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1497.   Huffman Trees
Time Limit: 3.0 Seconds   Memory Limit: 65536K
Total Runs: 51   Accepted Runs: 11

A relatively simple method for compressing data works by creating a so-called Huffman tree for a file and using it to compress and decompress the data it contains. For most applications, binary Huffman trees are used (i.e., each node is either a leaf or has exactly two sub-nodes). One can, however, construct Huffman trees with an arbitrary number of sub-trees (i.e, ternary or, in general, N-ary trees).

A Huffman tree for a file containing Z different characters has Z leaves. The path from the root to a leaf that represents a certain character determines its encoding; each step towards the leaf determines an encoding character (which can be 0, 1, ..., (N-1)). By placing often-occurring characters closer to the root, and less often occurring characters further away from the root, the desirable compression is achieved. Strictly speaking, such a tree is a Huffman tree only if the resulting encoding takes the minimal number of N-ary symbols to encode the complete file.

For this problem, we only consider trees where each node is either an internal node, or a leaf encoding a character; there are no dangling leaves that do not encode for a character.

The figure below shows a sample ternary Huffman tree; the characters 'a' and 'e' are encoded using one ternary symbol; the less frequently occurring characters 's' and 'p' are encoded using two ternary symbols; and the very rare symbols 'x', 'q' and 'y' are encoded using three ternary symbols each.

Of course, if we want to decompress a list of N-ary symbols later on, it is important to know which tree was used to compress the data. This can be done in several ways. In this problem we use the following method: the stream of data will be preceded by a header consisting of the encoded versions of the Z characters occurring in the original file, in lexicographical order.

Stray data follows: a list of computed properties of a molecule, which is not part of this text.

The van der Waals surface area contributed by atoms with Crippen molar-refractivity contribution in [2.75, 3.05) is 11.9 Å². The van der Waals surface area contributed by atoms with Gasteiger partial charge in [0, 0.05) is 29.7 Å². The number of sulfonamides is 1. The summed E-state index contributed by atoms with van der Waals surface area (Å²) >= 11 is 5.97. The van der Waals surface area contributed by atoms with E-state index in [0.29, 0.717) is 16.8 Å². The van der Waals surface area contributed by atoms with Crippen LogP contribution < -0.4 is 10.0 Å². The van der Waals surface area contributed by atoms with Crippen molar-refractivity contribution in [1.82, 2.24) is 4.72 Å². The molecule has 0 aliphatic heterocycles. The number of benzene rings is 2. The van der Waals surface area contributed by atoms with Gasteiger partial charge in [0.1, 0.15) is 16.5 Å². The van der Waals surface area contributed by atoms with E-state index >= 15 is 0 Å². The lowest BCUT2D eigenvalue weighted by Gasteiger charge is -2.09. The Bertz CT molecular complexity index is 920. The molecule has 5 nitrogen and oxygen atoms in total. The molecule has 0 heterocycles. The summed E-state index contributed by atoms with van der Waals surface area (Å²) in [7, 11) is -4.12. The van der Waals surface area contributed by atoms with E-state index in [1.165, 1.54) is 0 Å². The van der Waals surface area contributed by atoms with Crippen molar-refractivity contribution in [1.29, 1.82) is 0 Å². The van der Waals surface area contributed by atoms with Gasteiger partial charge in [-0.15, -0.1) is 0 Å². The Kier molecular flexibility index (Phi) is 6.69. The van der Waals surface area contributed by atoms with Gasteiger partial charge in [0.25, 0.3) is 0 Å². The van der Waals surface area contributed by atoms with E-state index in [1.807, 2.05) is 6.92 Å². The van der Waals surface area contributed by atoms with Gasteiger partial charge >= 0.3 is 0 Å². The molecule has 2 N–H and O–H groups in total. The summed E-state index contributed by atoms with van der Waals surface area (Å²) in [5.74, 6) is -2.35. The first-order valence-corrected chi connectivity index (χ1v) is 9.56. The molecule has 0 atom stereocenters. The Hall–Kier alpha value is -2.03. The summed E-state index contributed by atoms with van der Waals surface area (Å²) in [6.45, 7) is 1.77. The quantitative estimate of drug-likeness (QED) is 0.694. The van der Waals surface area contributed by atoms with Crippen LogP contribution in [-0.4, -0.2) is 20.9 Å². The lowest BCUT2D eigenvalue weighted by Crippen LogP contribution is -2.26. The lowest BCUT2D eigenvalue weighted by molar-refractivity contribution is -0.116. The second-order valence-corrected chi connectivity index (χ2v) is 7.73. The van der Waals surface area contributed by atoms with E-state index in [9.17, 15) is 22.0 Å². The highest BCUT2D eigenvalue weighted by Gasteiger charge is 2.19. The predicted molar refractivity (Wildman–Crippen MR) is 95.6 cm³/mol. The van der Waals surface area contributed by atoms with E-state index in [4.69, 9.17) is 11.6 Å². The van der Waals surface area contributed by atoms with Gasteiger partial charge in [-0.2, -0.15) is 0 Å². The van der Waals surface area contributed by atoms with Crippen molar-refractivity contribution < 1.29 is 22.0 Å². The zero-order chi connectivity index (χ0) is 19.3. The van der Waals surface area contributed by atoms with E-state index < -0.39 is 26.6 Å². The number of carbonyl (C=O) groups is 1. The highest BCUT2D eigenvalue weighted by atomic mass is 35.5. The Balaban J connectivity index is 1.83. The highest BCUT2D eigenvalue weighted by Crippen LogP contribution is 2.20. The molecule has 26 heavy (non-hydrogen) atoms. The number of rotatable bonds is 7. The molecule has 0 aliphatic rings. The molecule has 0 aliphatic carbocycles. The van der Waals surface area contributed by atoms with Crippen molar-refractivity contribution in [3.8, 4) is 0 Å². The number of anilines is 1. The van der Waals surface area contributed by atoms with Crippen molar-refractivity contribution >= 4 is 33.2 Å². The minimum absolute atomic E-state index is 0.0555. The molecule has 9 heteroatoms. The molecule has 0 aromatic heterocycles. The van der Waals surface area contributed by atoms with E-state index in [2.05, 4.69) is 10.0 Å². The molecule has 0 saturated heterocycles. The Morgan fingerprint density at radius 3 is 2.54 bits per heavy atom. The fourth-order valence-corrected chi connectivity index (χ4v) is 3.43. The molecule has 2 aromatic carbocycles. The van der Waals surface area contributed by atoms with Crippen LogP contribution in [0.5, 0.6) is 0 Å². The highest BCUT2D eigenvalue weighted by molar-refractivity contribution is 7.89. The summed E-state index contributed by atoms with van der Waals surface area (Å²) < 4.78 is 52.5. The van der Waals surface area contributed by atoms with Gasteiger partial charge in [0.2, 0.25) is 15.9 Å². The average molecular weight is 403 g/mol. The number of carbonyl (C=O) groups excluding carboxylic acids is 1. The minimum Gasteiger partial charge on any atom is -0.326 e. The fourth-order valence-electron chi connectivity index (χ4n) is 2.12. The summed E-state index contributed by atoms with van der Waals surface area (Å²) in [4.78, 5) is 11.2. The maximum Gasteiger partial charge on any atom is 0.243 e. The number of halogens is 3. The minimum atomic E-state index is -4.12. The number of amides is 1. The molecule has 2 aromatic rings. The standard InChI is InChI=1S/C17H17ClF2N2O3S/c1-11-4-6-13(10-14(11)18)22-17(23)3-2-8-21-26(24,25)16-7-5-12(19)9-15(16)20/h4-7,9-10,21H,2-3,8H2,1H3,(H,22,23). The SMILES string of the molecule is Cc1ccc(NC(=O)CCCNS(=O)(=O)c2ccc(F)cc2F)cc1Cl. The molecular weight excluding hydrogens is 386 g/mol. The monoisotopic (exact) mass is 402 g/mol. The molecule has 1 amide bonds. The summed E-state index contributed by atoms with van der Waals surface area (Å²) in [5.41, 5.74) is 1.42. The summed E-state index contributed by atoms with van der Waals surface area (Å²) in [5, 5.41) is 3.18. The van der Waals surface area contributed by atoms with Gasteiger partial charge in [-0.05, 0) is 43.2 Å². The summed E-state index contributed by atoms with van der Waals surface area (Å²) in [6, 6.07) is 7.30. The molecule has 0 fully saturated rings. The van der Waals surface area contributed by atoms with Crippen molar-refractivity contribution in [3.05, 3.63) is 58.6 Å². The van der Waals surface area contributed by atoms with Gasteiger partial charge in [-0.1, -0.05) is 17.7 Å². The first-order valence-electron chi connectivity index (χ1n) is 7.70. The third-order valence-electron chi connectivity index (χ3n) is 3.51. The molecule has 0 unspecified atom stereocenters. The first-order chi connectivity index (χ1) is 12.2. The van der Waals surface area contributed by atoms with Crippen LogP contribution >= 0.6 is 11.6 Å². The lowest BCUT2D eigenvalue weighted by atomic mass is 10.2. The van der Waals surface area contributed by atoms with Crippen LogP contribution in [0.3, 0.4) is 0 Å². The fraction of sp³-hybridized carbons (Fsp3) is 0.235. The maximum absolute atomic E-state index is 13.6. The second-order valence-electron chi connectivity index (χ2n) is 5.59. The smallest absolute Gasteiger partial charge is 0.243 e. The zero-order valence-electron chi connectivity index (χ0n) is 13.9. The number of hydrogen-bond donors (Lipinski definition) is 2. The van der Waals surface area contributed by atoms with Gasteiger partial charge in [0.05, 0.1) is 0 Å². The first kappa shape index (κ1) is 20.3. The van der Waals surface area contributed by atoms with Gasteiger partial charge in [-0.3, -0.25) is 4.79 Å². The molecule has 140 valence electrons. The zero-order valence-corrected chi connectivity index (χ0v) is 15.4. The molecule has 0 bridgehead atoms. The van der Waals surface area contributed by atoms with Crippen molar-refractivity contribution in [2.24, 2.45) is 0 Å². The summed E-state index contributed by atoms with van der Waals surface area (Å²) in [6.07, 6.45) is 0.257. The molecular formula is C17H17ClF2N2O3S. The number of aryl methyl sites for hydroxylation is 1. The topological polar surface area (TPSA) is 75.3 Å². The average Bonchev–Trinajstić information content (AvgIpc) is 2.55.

Given the number of source symbols Z, a value N denoting the 'arity' of the Huffman tree, and a header, give the mapping from source symbols to encoded symbols.

Input

The input starts with a single integer T on a separate line, denoting the number of test cases that follow. Next, for each of the T test cases, three lines follow:

> The number of different characters in the file (2 ≤ Z ≤ 20);

> The number N, denoting the 'arity' of the Huffman tree (2 ≤ N ≤ 10);

> A string representing the header of the received message; each character will be a digit in the range [0, (N-1)]. This string will contain less than 200 characters.

Note: Although rare, it is possible for a header to have multiple interpretations (e.g., the header '010011101100' with Z = 5 and N = 2). It is guaranteed that all cases in the test input have a unique solution.

Output

For each of the T test-cases, print Z lines giving the encoded version of each of the Z characters in the testcase in ascending order. Use the format original->encoding, where original is a decimal value in the range [0, (Z-1)] and encoding is the string of encoding digits for this symbol (each digit is ≥ 0 and < N).

Sample Input

3
3
2
10011
4
2
000111010
19
10
01234678950515253545556575859


Sample Output

0->10
1->0
2->11
0->00
1->011
2->1
3->010
0->0
1->1
2->2
3->3
4->4
5->6
6->7
7->8
8->9
9->50
10->51
11->52
12->53
13->54
14->55
15->56
16->57
17->58
18->59


Source: Northwestern European 2002
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